Norfolk- Artificial Intelligence - How much is it likely to impact your life?
Thursday 24 September 2020, 6.30pm to 8.00pm BST
Norfolk Cambridge Society virtually welcome Professor Richard Harvey to give his lecture on Artificial Intelligence - How much is it likely to impact your life? online.
Many believe that Artificial Intelligence (AI) will be the most important technological development impacting on human life in the twenty-first century, changing many aspects of the global economy, security, communications, and transportation. Certainly it will alter how humans work, communicate, think and decide. Intelligent machines will either team up with or replace humans in a broad range of activities and the opportunities presented to improve our lives will be legion. It will also present substantial challenges, however, from staying in control of machines often capable of learning faster than us, to dealing with the societal consequences of rapidly changing job markets. Professor Harvey's talk will focus on both the longer term potential and some of the shorter term problems presented by AI. For example, modern learning machines come to conclusions without much explanation as to why. How is it possible to use machines which are mute about their reasoning? How can people make career choices when there is the probability that their careers will be automated? And given the enormous hype about AI, how can we distinguish the science from the snake oil?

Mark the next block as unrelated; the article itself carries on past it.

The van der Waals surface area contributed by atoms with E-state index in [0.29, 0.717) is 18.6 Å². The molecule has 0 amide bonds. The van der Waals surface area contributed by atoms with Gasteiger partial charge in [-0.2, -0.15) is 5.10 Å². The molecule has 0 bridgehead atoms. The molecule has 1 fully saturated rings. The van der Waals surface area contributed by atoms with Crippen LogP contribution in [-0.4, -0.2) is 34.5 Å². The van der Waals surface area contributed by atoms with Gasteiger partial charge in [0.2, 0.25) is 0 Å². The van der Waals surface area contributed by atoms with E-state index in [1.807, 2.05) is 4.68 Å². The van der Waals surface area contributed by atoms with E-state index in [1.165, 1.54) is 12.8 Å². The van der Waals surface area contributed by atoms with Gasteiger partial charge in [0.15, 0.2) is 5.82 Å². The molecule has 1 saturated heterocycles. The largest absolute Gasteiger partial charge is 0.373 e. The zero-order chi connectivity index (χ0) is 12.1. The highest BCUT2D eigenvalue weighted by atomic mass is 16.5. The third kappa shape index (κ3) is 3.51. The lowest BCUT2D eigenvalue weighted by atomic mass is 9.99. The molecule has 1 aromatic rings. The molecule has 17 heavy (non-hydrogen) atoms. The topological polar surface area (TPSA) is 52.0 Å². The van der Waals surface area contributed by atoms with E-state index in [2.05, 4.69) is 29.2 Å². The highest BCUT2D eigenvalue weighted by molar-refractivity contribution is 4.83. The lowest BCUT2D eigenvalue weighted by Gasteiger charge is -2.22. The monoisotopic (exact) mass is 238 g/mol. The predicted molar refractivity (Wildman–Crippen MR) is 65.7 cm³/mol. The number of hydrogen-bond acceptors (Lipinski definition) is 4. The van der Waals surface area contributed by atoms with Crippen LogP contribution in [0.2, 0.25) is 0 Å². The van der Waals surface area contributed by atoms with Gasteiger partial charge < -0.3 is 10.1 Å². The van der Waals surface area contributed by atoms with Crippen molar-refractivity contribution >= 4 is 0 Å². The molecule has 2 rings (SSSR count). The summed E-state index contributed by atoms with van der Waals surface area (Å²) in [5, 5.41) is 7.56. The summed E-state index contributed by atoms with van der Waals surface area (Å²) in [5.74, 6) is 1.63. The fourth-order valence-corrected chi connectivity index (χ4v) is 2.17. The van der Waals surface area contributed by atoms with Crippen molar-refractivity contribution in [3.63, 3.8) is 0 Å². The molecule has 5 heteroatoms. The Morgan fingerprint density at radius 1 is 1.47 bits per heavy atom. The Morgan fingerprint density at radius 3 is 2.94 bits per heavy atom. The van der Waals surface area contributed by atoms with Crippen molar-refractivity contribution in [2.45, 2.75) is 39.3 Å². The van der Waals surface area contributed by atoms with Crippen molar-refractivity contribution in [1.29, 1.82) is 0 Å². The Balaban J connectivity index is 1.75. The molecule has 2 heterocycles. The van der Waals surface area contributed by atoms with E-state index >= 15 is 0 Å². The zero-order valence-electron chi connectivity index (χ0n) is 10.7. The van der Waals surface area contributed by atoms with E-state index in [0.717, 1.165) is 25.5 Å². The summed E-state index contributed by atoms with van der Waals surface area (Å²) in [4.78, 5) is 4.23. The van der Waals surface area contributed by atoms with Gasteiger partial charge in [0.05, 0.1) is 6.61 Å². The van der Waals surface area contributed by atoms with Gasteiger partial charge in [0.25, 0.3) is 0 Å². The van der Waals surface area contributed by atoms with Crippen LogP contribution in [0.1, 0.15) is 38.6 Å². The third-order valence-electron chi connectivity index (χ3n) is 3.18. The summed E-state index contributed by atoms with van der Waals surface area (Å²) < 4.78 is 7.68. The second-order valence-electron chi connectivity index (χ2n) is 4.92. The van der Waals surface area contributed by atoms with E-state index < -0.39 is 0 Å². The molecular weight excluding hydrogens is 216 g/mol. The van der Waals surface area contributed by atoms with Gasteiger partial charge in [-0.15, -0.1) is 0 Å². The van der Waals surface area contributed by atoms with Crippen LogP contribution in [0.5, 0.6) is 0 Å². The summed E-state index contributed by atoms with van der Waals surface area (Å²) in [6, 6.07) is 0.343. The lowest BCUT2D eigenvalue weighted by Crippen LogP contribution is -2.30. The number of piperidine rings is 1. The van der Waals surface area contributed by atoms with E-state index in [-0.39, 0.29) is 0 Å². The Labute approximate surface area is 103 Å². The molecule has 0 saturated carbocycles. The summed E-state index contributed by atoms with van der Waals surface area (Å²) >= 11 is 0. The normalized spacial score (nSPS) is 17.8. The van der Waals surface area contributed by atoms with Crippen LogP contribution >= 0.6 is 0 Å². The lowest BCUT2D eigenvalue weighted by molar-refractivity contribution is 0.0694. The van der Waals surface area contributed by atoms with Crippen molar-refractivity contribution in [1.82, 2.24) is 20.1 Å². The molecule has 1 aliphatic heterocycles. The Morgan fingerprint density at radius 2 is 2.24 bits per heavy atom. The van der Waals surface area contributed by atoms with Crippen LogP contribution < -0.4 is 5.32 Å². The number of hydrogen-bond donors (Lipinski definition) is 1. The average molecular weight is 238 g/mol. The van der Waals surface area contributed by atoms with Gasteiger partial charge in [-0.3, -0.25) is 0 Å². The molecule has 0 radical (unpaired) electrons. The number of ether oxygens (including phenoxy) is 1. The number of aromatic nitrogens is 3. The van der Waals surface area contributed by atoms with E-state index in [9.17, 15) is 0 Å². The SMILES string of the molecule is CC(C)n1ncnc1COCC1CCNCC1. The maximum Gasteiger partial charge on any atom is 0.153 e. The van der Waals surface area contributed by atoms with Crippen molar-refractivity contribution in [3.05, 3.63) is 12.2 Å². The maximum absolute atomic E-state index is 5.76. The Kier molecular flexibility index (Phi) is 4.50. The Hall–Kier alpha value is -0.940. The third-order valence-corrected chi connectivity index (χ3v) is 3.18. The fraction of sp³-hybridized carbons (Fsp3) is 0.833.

About the speaker
Professor Richard Harvey is Professor at the School of Computing Sciences, University of East Anglia, and IT Livery Company Professor of Information Technology at Gresham College in London. He also holds several posts in the Vice-Chancellor's Office at the University of East Anglia, including Academic Director for Admissions.
Free to schools and students accross Norfolk.
Adults are asked to consider contributing £5. The funds will help to cover Norfolk Cambridge Society running costs and keep the NCS Student Awards going in 2021.
The NCS Students Awards is an offer of three £500 prizes each year for the best submissions received on the subject of “The problem I should most like to help solve, or the change for the better I should most like to initiate, using my university education". In the past, these awards have been financed entirely by the proceeds from the Norfolk Cambridge Society Lectures.
Alumni who have credit from the cancelled lecture in April may use their balance to pay.